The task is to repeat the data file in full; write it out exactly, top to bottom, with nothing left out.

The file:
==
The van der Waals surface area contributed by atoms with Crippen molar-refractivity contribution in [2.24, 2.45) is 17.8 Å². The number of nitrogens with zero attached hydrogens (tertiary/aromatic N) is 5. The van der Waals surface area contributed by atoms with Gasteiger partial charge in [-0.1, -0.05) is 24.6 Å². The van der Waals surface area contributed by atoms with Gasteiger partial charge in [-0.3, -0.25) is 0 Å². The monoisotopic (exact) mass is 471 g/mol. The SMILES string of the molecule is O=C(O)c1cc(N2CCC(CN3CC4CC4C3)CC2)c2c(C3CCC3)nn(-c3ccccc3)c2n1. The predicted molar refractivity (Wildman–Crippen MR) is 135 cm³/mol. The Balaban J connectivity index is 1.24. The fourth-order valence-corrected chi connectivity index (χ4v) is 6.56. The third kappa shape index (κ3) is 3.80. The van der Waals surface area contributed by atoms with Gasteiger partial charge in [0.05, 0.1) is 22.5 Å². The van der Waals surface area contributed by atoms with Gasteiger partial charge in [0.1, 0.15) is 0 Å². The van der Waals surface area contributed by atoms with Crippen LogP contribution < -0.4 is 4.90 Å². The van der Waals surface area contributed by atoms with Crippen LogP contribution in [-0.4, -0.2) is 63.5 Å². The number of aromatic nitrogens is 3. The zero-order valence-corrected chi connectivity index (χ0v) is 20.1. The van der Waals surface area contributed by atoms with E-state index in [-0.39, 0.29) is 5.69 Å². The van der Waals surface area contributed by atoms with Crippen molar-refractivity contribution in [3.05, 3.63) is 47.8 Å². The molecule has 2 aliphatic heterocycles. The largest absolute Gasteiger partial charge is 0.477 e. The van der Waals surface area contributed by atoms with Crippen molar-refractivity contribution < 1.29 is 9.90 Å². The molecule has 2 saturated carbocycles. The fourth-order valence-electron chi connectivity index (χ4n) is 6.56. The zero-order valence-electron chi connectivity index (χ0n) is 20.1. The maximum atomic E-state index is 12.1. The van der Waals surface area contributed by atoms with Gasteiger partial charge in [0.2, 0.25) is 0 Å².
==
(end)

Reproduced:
The van der Waals surface area contributed by atoms with Crippen molar-refractivity contribution in [2.24, 2.45) is 17.8 Å². The number of nitrogens with zero attached hydrogens (tertiary/aromatic N) is 5. The van der Waals surface area contributed by atoms with Gasteiger partial charge in [-0.1, -0.05) is 24.6 Å². The van der Waals surface area contributed by atoms with Gasteiger partial charge in [-0.3, -0.25) is 0 Å². The monoisotopic (exact) mass is 471 g/mol. The SMILES string of the molecule is O=C(O)c1cc(N2CCC(CN3CC4CC4C3)CC2)c2c(C3CCC3)nn(-c3ccccc3)c2n1. The predicted molar refractivity (Wildman–Crippen MR) is 135 cm³/mol. The Balaban J connectivity index is 1.24. The fourth-order valence-corrected chi connectivity index (χ4v) is 6.56. The third kappa shape index (κ3) is 3.80. The van der Waals surface area contributed by atoms with Gasteiger partial charge in [0.05, 0.1) is 22.5 Å². The van der Waals surface area contributed by atoms with Gasteiger partial charge in [0.1, 0.15) is 0 Å². The van der Waals surface area contributed by atoms with Crippen LogP contribution < -0.4 is 4.90 Å². The van der Waals surface area contributed by atoms with Crippen LogP contribution in [-0.4, -0.2) is 63.5 Å². The number of aromatic nitrogens is 3. The zero-order valence-corrected chi connectivity index (χ0v) is 20.1. The van der Waals surface area contributed by atoms with E-state index in [-0.39, 0.29) is 5.69 Å². The van der Waals surface area contributed by atoms with Crippen molar-refractivity contribution in [3.05, 3.63) is 47.8 Å². The molecule has 2 aliphatic heterocycles. The largest absolute Gasteiger partial charge is 0.477 e. The van der Waals surface area contributed by atoms with Crippen molar-refractivity contribution < 1.29 is 9.90 Å². The molecule has 2 saturated carbocycles. The fourth-order valence-electron chi connectivity index (χ4n) is 6.56. The zero-order valence-electron chi connectivity index (χ0n) is 20.1. The maximum atomic E-state index is 12.1. The van der Waals surface area contributed by atoms with Gasteiger partial charge in [0.2, 0.25) is 0 Å².